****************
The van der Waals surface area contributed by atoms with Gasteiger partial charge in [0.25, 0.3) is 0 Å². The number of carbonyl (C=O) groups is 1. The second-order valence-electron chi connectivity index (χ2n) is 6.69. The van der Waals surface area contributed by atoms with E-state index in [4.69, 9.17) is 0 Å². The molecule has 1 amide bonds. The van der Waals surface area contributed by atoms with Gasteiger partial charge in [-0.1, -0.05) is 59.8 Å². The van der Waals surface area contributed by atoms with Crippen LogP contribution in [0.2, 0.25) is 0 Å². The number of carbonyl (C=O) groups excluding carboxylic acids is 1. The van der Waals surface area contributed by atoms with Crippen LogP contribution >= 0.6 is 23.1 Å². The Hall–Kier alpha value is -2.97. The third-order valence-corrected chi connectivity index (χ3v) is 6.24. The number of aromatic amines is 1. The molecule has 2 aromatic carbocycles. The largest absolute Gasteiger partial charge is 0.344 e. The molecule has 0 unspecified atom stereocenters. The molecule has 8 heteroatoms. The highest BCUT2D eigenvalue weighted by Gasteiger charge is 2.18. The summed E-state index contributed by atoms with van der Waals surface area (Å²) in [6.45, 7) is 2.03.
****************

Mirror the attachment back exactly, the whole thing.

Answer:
The van der Waals surface area contributed by atoms with Gasteiger partial charge in [0.25, 0.3) is 0 Å². The number of carbonyl (C=O) groups is 1. The second-order valence-electron chi connectivity index (χ2n) is 6.69. The van der Waals surface area contributed by atoms with E-state index in [4.69, 9.17) is 0 Å². The molecule has 1 amide bonds. The van der Waals surface area contributed by atoms with Gasteiger partial charge in [-0.1, -0.05) is 59.8 Å². The van der Waals surface area contributed by atoms with Crippen LogP contribution in [0.2, 0.25) is 0 Å². The number of carbonyl (C=O) groups excluding carboxylic acids is 1. The van der Waals surface area contributed by atoms with Crippen LogP contribution >= 0.6 is 23.1 Å². The Hall–Kier alpha value is -2.97. The third-order valence-corrected chi connectivity index (χ3v) is 6.24. The number of aromatic amines is 1. The molecule has 2 aromatic carbocycles. The largest absolute Gasteiger partial charge is 0.344 e. The molecule has 0 unspecified atom stereocenters. The molecule has 8 heteroatoms. The highest BCUT2D eigenvalue weighted by Gasteiger charge is 2.18. The summed E-state index contributed by atoms with van der Waals surface area (Å²) in [6.45, 7) is 2.03.